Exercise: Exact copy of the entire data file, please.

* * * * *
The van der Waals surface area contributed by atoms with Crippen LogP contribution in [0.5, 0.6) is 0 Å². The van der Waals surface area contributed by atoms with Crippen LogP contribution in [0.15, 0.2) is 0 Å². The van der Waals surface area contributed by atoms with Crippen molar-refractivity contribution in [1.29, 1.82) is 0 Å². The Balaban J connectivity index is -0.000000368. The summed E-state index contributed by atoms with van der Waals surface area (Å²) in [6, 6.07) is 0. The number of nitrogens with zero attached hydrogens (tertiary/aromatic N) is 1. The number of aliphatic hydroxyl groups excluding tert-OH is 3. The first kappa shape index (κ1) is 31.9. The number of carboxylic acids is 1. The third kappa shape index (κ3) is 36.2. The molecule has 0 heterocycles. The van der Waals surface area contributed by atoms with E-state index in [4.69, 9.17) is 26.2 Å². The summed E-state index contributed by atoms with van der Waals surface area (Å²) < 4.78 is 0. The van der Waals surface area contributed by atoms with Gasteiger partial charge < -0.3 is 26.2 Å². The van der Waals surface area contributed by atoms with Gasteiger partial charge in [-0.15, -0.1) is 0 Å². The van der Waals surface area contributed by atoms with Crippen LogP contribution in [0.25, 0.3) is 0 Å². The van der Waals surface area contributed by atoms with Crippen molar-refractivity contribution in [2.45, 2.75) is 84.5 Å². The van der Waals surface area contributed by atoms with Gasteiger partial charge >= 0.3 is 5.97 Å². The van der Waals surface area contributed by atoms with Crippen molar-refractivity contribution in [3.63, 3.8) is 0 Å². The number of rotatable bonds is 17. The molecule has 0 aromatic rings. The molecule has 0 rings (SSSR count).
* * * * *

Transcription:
The van der Waals surface area contributed by atoms with Crippen LogP contribution in [0.5, 0.6) is 0 Å². The van der Waals surface area contributed by atoms with Crippen LogP contribution in [0.15, 0.2) is 0 Å². The van der Waals surface area contributed by atoms with Crippen molar-refractivity contribution in [1.29, 1.82) is 0 Å². The Balaban J connectivity index is -0.000000368. The summed E-state index contributed by atoms with van der Waals surface area (Å²) in [6, 6.07) is 0. The number of nitrogens with zero attached hydrogens (tertiary/aromatic N) is 1. The number of aliphatic hydroxyl groups excluding tert-OH is 3. The first kappa shape index (κ1) is 31.9. The number of carboxylic acids is 1. The third kappa shape index (κ3) is 36.2. The molecule has 0 heterocycles. The van der Waals surface area contributed by atoms with E-state index in [4.69, 9.17) is 26.2 Å². The summed E-state index contributed by atoms with van der Waals surface area (Å²) < 4.78 is 0. The van der Waals surface area contributed by atoms with Gasteiger partial charge < -0.3 is 26.2 Å². The van der Waals surface area contributed by atoms with Gasteiger partial charge in [-0.15, -0.1) is 0 Å². The van der Waals surface area contributed by atoms with Crippen LogP contribution in [0.25, 0.3) is 0 Å². The van der Waals surface area contributed by atoms with Crippen molar-refractivity contribution in [2.45, 2.75) is 84.5 Å². The van der Waals surface area contributed by atoms with Gasteiger partial charge >= 0.3 is 5.97 Å². The van der Waals surface area contributed by atoms with Crippen molar-refractivity contribution in [3.63, 3.8) is 0 Å². The number of rotatable bonds is 17. The molecule has 0 aromatic rings. The molecule has 0 rings (SSSR count).